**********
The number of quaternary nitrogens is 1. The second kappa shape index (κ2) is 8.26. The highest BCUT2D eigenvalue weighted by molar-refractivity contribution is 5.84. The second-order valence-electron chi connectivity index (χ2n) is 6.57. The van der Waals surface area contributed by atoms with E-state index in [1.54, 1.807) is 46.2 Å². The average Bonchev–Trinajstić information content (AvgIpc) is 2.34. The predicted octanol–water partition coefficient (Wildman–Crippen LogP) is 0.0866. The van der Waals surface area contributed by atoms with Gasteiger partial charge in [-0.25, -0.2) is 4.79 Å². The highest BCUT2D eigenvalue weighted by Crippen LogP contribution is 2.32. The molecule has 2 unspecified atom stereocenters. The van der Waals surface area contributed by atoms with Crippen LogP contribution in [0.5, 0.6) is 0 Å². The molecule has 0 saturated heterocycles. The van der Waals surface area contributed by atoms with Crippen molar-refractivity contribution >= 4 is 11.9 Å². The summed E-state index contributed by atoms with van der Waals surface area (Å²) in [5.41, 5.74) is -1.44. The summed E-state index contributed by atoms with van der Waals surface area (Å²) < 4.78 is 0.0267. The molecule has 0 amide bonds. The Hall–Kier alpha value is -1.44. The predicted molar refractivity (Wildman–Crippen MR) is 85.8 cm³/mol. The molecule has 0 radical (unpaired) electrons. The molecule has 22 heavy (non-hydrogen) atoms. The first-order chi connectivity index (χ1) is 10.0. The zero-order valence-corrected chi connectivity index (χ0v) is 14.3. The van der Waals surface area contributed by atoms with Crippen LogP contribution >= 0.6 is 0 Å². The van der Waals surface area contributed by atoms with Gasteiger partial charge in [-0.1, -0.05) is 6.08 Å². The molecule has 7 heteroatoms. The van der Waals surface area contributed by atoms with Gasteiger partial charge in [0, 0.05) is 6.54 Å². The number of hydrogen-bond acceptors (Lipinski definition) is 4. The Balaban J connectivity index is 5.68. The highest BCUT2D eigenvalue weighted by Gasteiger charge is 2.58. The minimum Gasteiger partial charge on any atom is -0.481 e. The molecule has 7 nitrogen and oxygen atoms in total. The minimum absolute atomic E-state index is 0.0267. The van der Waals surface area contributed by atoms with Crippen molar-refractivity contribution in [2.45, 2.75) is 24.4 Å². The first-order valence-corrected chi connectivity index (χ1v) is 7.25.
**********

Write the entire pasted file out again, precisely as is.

The number of quaternary nitrogens is 1. The second kappa shape index (κ2) is 8.26. The highest BCUT2D eigenvalue weighted by molar-refractivity contribution is 5.84. The second-order valence-electron chi connectivity index (χ2n) is 6.57. The van der Waals surface area contributed by atoms with E-state index in [1.54, 1.807) is 46.2 Å². The average Bonchev–Trinajstić information content (AvgIpc) is 2.34. The predicted octanol–water partition coefficient (Wildman–Crippen LogP) is 0.0866. The van der Waals surface area contributed by atoms with Gasteiger partial charge in [-0.25, -0.2) is 4.79 Å². The highest BCUT2D eigenvalue weighted by Crippen LogP contribution is 2.32. The molecule has 2 unspecified atom stereocenters. The van der Waals surface area contributed by atoms with Crippen LogP contribution in [0.5, 0.6) is 0 Å². The molecule has 0 saturated heterocycles. The van der Waals surface area contributed by atoms with Crippen molar-refractivity contribution >= 4 is 11.9 Å². The summed E-state index contributed by atoms with van der Waals surface area (Å²) in [5.41, 5.74) is -1.44. The summed E-state index contributed by atoms with van der Waals surface area (Å²) < 4.78 is 0.0267. The molecule has 0 amide bonds. The Hall–Kier alpha value is -1.44. The predicted molar refractivity (Wildman–Crippen MR) is 85.8 cm³/mol. The molecule has 0 radical (unpaired) electrons. The molecule has 22 heavy (non-hydrogen) atoms. The first-order chi connectivity index (χ1) is 10.0. The zero-order valence-corrected chi connectivity index (χ0v) is 14.3. The van der Waals surface area contributed by atoms with Crippen LogP contribution >= 0.6 is 0 Å². The van der Waals surface area contributed by atoms with Gasteiger partial charge in [-0.1, -0.05) is 6.08 Å². The molecule has 7 heteroatoms. The van der Waals surface area contributed by atoms with Gasteiger partial charge in [0, 0.05) is 6.54 Å². The number of hydrogen-bond acceptors (Lipinski definition) is 4. The Balaban J connectivity index is 5.68. The highest BCUT2D eigenvalue weighted by Gasteiger charge is 2.58. The minimum Gasteiger partial charge on any atom is -0.481 e. The molecule has 7 nitrogen and oxygen atoms in total. The minimum absolute atomic E-state index is 0.0267. The van der Waals surface area contributed by atoms with Crippen molar-refractivity contribution in [2.45, 2.75) is 24.4 Å². The first-order valence-corrected chi connectivity index (χ1v) is 7.25.